Becoming an Anti-Racist, Multicultural Organization 

By Stefani Coverson, Chief People & Equity Strategy Officer 

Treehouse is
committed to becoming an anti-racist, multicultural institution and has been on that journey for a few years. As part of the process, we’ve been asking ourselves some difficult questions such as who holds the power, and is this a broad diverse group of folks? Who is the organization accountable to? Who understands the budget? Is it just a couple of privileged people at the top, or is there a broader understanding of it?

According to the anti-racist, multicultural organizational continuum, in an “all-white club” organization, decisions are made by white people, often men and in private. At an anti-racist, multicultural organization, decisions are discussed and decided by a diverse group with people of color in leadership roles and everyone fully understanding the distribution of power and how decisions are made.

In total, there are nine characteristics we’re reviewing as we build our Racial Equity Action Plan: Decision Making, Budget, Money From, Accountable To, Power and Pay, Located, Members, Culture and Programs. We’re picking two of the nine characteristics each year to take a deep dive and implement changes. Deciding where to start is a difficult decision because all nine are absolutely critical, but we don’t want to be a jack of all trades, master of noneor just make performative or superficial change. This is a longer undertaking and will be ongoing as we infuse equity within all of our practices, policies, and procedures. Until we are successful in this work, we will not be effective agents of change in removing barriers and systems of oppression in the education and foster care systems.

Affinity Groups Key

Employee resource or affinity groups play an important part. They create a sense of belonging and give everyone the opportunity to benefit from diverse voices as they drive both employee engagement and ultimately larger changes. As examples, we have seven active affinity groups at Treehouse: Asian Pacific Islander Affinity Group, B.E.A.T – Black Employees at Treehouse, Jews at Treehouse Affinity Group, LatinX Affinity Group, Multiracial/Mixed Race Affinity Group, PRIDE @ Treehouse – LGBTQ+ Affinity Group and White Employees Disrupting Racism Affinity Group.

Because of systemic racism, most organizations in this country have historically been homogenous, segmenting equity where folks of color and other historically marginalized populations work in entry level positions levels with minimal influence. That’s unacceptable. Our staff, community—and most importantly our youth impacted by foster careall deserve an organization that is reflective throughout its structure and answerable to the communities we serve.

3 Aspects of Our Culture

We focus on leading with racial equity at Treehouse while also focusing on being trauma-informed and demonstrating emotional intelligence. I’ve heard those three aspects of our culture described as the three-legged stool that supports the organization. To me, we should view them more as interwoven into an extremely strong pedestal because they’re intertwined and each critical for our youth to be successful.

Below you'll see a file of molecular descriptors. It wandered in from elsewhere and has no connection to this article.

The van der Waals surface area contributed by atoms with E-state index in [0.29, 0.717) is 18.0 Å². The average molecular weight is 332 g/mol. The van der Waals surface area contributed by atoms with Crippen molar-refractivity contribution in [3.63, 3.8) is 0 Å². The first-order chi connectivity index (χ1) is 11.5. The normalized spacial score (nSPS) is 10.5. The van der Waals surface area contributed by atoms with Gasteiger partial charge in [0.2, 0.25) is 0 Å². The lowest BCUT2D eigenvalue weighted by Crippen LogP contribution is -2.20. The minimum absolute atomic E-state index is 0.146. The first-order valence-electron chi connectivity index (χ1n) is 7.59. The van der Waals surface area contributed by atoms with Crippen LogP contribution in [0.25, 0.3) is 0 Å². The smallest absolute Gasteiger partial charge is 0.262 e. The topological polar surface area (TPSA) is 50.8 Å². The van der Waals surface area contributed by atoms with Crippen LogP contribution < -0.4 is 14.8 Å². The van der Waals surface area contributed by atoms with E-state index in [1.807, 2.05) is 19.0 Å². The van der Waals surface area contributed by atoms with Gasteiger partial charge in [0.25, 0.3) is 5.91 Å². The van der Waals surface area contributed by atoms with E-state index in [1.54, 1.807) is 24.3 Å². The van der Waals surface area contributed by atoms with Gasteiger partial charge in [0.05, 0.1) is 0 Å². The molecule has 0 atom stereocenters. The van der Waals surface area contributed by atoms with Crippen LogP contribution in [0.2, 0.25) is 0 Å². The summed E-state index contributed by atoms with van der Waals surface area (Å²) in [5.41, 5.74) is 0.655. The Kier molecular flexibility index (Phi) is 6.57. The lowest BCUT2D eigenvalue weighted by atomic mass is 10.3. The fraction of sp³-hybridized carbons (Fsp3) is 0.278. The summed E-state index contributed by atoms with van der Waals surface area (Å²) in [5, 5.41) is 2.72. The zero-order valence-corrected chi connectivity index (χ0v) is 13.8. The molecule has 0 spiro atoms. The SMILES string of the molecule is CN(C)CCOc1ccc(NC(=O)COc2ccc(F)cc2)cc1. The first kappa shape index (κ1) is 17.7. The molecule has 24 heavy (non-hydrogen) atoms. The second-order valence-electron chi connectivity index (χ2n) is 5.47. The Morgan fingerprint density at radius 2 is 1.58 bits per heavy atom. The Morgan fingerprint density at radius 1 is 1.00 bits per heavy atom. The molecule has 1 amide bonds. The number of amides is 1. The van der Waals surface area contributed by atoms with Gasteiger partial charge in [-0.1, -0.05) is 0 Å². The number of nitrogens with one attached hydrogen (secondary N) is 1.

The children, youth and young adults we serve all experience ongoing trauma even in the most supportive, wonderful foster care situation. There is trauma in being removed from their home, and there is trauma in those factors that caused them to be removed.

So how do we provide equitable support in a way that is not just checking the box? It takes training that creates awareness of our own trauma, our own racial equity journey, and how to support others who are experiencing trauma. Just like on an airplane when oxygen masks drop from the ceiling, we must take care of our mask first before assisting others.

Building Resiliency

We have to build our own resiliency as a precursor to supporting the growth of resiliency in our youth, particularly BIPOC youth who are disproportionately represented in the foster care system. We must be acutely aware of our emotional state and what is being activated within us. We must be able to take action in that moment to ground and center ourselves before interacting with youth who are experiencing trauma or other staff and/or community partners. Strong resiliency helps us connect with others and distance ourselves from burnout. It’s a preventative measure.

And emotions are contagious. We’ve all had that experience walking into a room, and folks have been fighting or sad or in grief. You walk into that room and although you weren’t a part of the conversation, you still feel that emotion. You start responding to it. Or it can be a very cheerful room and you walk in experiencing anger or frustration, and you take the happy energy out of the room. Our emotions have power over us as individuals and each other as a community.

For our youth, how we show up through our organizations and as people directly impacts their development as they learn from our behavior and build the self-advocacy tools they must have to thrive.

Join Treehouse as we partner with youth in foster care during the pandemic and beyond. Make a gift at treehouseforkids.org/donate.

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About the Author

Always calm and focused in any situation, Stefani brings a people-first commitment to Treehouse. An accomplished human resources leader with more than 20 years of experience, Coverson joined Treehouse in 2020 from Clark College where she served as Vice President of Human Resources & Compliance. She’s also worked for Seattle University, Seattle Public Schools and started her career at the Washington State Department of Social and Health Services (DSHS).

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